“And They Shall Write It”

Brant Gardner

The Lord elaborates his assertion from verse 11. Here he specifies that he will speak to both the Jews of the Old World, and the Jews of the New World (the Nephites) and they shall have record of that communication. He notes that he shall also speak to others of his scattered chosen people - and then indicates that he shall speak to all the nations of the earth. The final statement opens the way for the communication of the Lord to the Gentile prophets. The other statements follow the division between Jew and Gentile, with the word of God coming to the Gentile through the mouth of a Jew, whether from the Old World or the New.

This juxtaposition of the Jewish scripture/Gentile world is the thrust of this section. The Gentiles will revile and hate the Jews, but do so contrary to the word that they have received. The Lord very clearly admonishes the Gentiles to be respectful of his chosen people, in contrast to the unfortunate history of the Jewish/Gentile relations in the Old World.

Sociological: This verse marks the earliest presence of the word “Nephite” in the Book of Mormon. Of course it is not the earliest presence of the term in this commentary, for it is a convenient marker for Nephi’s people. It is not the first self-designation of these people, however.

The first name they use is “people of Nephi:”

2 Ne. 5:8

8 And my people would that we should call the name of the place Nephi; wherefore, we did call it Nephi.

9 And all those who were with me did take upon them to call themselves the people of Nephi.

The calling of both place and people by the same name is not unusual, and was a mark of high esteem for the man Nephi. Nevertheless, the original designation was to be called the “people of Nephi” rather than Nephite.

When Jacob is speaking in Nephi’s record, this is also the designation he chooses:

2 Ne. 6:1

1 The words of Jacob, the brother of Nephi, which he spake unto the people of Nephi:

This designation appears to continue in Jacob’s writing as a mode of referring to this grouping of people (Jacob 1:2). Nevertheless, it is Jacob who is the next writer to give us the term “Nephite:”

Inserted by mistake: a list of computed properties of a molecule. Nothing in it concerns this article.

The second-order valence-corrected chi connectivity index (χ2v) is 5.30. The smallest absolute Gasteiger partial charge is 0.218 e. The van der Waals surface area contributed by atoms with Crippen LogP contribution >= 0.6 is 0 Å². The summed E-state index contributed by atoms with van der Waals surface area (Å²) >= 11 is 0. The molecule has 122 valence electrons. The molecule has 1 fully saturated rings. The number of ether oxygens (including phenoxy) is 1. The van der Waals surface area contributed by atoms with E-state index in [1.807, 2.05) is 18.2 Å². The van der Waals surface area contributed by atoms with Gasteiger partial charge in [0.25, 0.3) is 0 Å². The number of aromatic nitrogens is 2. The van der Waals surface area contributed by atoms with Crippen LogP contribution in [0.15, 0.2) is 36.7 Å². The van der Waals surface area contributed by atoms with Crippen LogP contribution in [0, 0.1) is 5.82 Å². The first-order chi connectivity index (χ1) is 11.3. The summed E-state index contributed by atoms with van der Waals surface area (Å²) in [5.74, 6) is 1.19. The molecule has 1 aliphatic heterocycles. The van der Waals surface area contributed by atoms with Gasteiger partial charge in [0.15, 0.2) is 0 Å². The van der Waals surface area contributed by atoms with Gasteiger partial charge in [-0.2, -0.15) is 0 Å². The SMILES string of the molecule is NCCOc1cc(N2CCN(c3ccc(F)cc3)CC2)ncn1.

Jacob 1:13-14

13 Now the people which were not Lamanites were Nephites; nevertheless, they were called Nephites, Jacobites, Josephites, Zoramites, Lamanites, Lemuelites, and Ishmaelites.

14 But I, Jacob, shall not hereafter distinguish them by these names, but I shall call them Lamanites that seek to destroy the people of Nephi, and those who are friendly to Nephi I shall call Nephites, or the people of Nephi, according to the reigns of the kings.

Jacob notes that the self-named people also have a generalized collective name. In addition to “people of Nephi” which appears to designate a political unit (at least in the beginning) there remained within the political unit kinship units that could be appropriately designated by their clan leader (hence Jacobites, Josephites, Zoramites, etc.) Jacob very specifically includes the Lamanites and Lemuelites as tribal designators. However, by the time Jacob is writing, the major political categories and the tribal categories have consolidated terminologies. Jacob can assert that there are only two collective terms, Lamanite and Nephite, and Jacob places the two in enmity.

In spite of the fact that we don’t have the elucidation of the collective use of the names until Jacob, it is certain that they were used earlier, as “Lamanite” is used earlier in that very context of “enemy” to the people of Nephi:

2 Ne. 5:14

14 And I, Nephi, did take the sword of Laban, and after the manner of it did make many swords, lest by any means the people who were now called Lamanites should come upon us and destroy us; for I knew their hatred towards me and my children and those who were called my people.

Nephi certainly would have understood that among the “Lamanites” there would also have been Lemuelites, but he doesn’t make that distinction. This collective use of the single term for the multiple kinship groups must have begun during Nephi’s lifetime, even if they preferred a designation of “people of Nephi” as their formal name.

In this verse, however, the Lord uses the term Nephite. This is very clearly being used as a collective designation, as it applies to all of those to whom the Lord spoke and who recorded the word of the Lord.

Multidimensional Commentary on the Book of Mormon